The most well-known is that of Marlatt and Gordon. Here they place the main part of the burden on the client as the one responsible for changing their behavior. By extension, they’re also responsible for maintaining that change once they achieve it.
Relapse prevention needs to take into account the fact that strategies for dealing with the issue need to be stronger in high-risk situations.
Treatments for alcoholism that aim to achieve normal drinking levels
Experts opt for these when the person in question doesn’t want to quit drinking completely as they don’t have physical problems. The most representative program from this group is that of Sobell and Sobell.
The Sobell and Sobell program aims to steer problem drinkers away from a chronic drinking problem. Its foundation is teaching self-management skills, as its objective is to use only a brief intervention. In this intervention, the individual should put many of the strategies the therapist teaches them into practice.
These drinkers tend to be young, with a high level of education. They’re usually employed and have few severe episodes of alcohol withdrawal. Most of them have been abusing alcohol for a period from five to ten years. In terms of their personal social and economic resources, they’re not much different from those of the rest of the population. That means that they’re in a good position to make important changes in their lives without too many obstacles.
The Sobell and Sobell program takes four weeks and the expert administers it on an outpatient basis. It’s not very intensive in terms of the work the patient does in the clinic, but it entails a lot of homework. Ultimately, it tries to have the patients make the change for themselves.
Sobell and Sobell program guidelines
These are some of the suggestions laid out by this program: do not consume more than three units of alcohol per day and don’t drink more than three days a week. If you follow this rule, your tolerance for alcohol will be lower. Additionally, you should never drink in high-risk situations and you shouldn’t have more than one drink per hour. Another important piece of advice is to be sure to wait at least 20 minutes between the time you decide to drink and the time you actually do.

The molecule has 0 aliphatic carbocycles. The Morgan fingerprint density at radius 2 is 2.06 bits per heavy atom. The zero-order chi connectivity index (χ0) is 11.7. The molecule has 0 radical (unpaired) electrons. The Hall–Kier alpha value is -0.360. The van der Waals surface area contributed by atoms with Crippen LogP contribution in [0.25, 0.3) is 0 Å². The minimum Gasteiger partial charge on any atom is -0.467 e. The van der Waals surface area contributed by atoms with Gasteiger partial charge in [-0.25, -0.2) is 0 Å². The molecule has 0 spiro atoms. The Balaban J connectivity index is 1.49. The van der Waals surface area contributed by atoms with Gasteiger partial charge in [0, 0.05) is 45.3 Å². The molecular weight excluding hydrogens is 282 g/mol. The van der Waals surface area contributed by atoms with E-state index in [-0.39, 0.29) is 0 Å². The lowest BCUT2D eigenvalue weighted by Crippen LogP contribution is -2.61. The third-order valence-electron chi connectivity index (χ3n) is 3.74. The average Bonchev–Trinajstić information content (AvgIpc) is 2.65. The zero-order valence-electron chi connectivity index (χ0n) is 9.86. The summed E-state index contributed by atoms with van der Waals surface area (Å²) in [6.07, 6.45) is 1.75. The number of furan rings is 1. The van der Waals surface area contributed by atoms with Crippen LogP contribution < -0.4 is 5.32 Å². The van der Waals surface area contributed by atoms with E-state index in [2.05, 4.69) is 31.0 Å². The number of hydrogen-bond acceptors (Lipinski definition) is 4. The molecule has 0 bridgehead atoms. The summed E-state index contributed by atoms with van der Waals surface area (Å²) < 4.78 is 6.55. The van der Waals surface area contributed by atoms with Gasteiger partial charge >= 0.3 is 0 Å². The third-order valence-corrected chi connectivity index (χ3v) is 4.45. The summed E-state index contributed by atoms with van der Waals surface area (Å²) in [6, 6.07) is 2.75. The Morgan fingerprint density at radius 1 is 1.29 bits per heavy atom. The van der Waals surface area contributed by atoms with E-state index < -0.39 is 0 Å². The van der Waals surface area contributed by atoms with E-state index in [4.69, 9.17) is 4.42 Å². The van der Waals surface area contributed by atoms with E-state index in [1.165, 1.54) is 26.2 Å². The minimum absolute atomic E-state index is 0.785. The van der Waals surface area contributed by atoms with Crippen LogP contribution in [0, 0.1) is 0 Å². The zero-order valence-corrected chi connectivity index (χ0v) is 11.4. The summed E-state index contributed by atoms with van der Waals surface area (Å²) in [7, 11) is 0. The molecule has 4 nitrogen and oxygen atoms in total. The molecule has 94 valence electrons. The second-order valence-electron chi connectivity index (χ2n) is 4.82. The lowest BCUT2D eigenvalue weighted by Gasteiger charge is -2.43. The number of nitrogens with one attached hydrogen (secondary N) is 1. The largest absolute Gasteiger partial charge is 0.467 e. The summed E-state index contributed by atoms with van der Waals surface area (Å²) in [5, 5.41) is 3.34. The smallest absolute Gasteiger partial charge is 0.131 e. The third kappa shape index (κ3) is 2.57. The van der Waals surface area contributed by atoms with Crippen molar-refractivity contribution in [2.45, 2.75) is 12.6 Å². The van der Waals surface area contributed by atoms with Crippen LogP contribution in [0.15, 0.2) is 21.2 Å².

Training in problem-solving and relapse prevention are very important in this program. This will help the patient identify those situations in their lives linked with alcohol use. They can then use the strategies they learned to face these situations.
For both of the types of treatments for alcoholism we discuss here, the ultimate aim is for the patient to learn alternate coping strategies. These strategies should serve to put a brake on the impulse to drink alcohol. These could be as simple as social techniques for learning to say “no” to people who incite the person to drink. Another example is to learn new ways to efficiently solve the problems that the alcoholic tries to solve by thinking.
The aim is to disconnect you from the addiction and start on a new path. It’s true that the process can be uncomfortable. However, with focus, you can face any problem that comes up.
In today’s age, psychological therapies for alcoholism are extremely important, especially those that focus on controlled drinking. That’s because there has been a huge increase in young people who choose alcohol as a way to deal with their problems and emotions.
A huge goal of all this is to succeed in stopping these young people from becoming pathological drinkers. Instead, it’s much better for them to learn effective ways to manage their lives free from alcohol consumption.It might interest you...